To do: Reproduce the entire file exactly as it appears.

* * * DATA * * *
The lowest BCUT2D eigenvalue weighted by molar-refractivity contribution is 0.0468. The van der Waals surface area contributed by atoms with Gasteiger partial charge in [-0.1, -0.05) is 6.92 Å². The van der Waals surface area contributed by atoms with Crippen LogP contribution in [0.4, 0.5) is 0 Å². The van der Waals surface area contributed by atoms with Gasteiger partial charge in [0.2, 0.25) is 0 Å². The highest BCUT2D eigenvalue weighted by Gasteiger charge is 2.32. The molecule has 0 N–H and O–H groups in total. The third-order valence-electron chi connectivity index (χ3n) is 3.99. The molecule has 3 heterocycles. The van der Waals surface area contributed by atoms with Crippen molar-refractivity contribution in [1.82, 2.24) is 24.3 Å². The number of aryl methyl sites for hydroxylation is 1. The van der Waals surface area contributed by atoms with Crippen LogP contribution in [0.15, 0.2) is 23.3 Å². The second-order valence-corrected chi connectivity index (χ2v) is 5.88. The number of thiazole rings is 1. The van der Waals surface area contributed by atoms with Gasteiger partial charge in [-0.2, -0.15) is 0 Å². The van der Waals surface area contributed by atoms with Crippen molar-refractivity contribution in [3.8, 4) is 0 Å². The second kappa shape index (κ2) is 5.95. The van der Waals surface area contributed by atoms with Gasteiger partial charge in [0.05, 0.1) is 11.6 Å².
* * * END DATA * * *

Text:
The lowest BCUT2D eigenvalue weighted by molar-refractivity contribution is 0.0468. The van der Waals surface area contributed by atoms with Gasteiger partial charge in [-0.1, -0.05) is 6.92 Å². The van der Waals surface area contributed by atoms with Crippen LogP contribution in [0.4, 0.5) is 0 Å². The van der Waals surface area contributed by atoms with Gasteiger partial charge in [0.2, 0.25) is 0 Å². The highest BCUT2D eigenvalue weighted by Gasteiger charge is 2.32. The molecule has 0 N–H and O–H groups in total. The third-order valence-electron chi connectivity index (χ3n) is 3.99. The molecule has 3 heterocycles. The van der Waals surface area contributed by atoms with Crippen molar-refractivity contribution in [1.82, 2.24) is 24.3 Å². The number of aryl methyl sites for hydroxylation is 1. The van der Waals surface area contributed by atoms with Crippen LogP contribution in [0.15, 0.2) is 23.3 Å². The second-order valence-corrected chi connectivity index (χ2v) is 5.88. The number of thiazole rings is 1. The van der Waals surface area contributed by atoms with Gasteiger partial charge in [-0.2, -0.15) is 0 Å². The van der Waals surface area contributed by atoms with Crippen molar-refractivity contribution in [3.8, 4) is 0 Å². The second kappa shape index (κ2) is 5.95. The van der Waals surface area contributed by atoms with Gasteiger partial charge in [0.05, 0.1) is 11.6 Å².